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The connection between weight loss and a beneficial drop in blood pressure has been quantified by a recent German population-based study,1 presented recently at EuroPRevent 2011 in Geneva.

In the population-based Study of Health in Pomerania (SHIP), Marcello Markus and colleagues from Ernst Moritz Arndt University of Greifswald, Germany, recorded blood pressure and weight data from 3,300 subjects on two separate occasions spaced five years apart.

Results showed that a relative change of 1% in weight was associated with a relative change of 0.24% in systolic blood pressure, 0.26% in diastolic blood pressure, 0.25% in mean arterial pressure and 0.20% in pulse pressure. Furthermore the study showed that an absolute change of 1 kg in weight was associated with an absolute change of 0.39 mmHg in systolic, 0.26 mmHg in diastolic, 0.30 mmHg in mean arterial blood pressure and 0.13 mmHg in pulse pressure.

After five years of follow-up, the authors conclude, individuals who lost at least 5% of their initial weight had the greatest chance to control blood pressure levels without medication and to have fewer cardiovascular events.  “The data suggest that for individuals who already have established hypertension, the loss in total body weight increases the probability for a normalisation of blood pressure levels,” said Markus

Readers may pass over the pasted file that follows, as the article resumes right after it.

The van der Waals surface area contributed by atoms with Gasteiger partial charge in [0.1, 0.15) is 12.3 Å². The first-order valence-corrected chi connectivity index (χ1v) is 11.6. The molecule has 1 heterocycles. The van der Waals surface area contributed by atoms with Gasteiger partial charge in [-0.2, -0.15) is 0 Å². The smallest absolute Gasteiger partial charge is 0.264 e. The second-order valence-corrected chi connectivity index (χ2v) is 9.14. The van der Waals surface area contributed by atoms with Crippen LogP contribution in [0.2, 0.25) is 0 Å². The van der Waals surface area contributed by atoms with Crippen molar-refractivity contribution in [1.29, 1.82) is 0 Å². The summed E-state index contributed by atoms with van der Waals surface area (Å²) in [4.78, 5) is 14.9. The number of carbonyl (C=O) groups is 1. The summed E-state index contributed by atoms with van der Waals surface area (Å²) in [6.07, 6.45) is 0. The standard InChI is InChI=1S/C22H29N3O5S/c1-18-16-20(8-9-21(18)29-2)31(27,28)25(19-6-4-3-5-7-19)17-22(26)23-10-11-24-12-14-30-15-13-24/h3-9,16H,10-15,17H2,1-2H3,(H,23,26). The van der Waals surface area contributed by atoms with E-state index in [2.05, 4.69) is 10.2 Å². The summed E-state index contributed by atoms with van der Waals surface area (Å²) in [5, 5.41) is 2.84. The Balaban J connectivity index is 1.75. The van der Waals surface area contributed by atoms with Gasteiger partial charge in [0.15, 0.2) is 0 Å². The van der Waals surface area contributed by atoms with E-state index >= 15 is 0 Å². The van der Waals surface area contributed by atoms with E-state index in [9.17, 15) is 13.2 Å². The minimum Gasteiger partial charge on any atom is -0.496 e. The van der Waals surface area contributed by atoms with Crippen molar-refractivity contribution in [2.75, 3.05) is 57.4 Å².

Ongoing studies of subgroups with different initial weight values, add the authors, are necessary to explore whether weight loss has a universal benefit on blood pressure.  “During the natural ageing process, the majority of individuals increase their waist circumference, even when they lose some weight, and this association between weight, waist circumferences and blood pressure is not quite clear,” explained Markus.


1 Markus MRP, Baumeister SE, Ittermann T, et al.  Effects of variation in weight on long-term changes in blood pressure. The SHIP cohort study.  The European Journal of Cardiovascular Prevention and Rehabilitation 2011;18:Supplement 1, S64.

Published on: June 8, 2011

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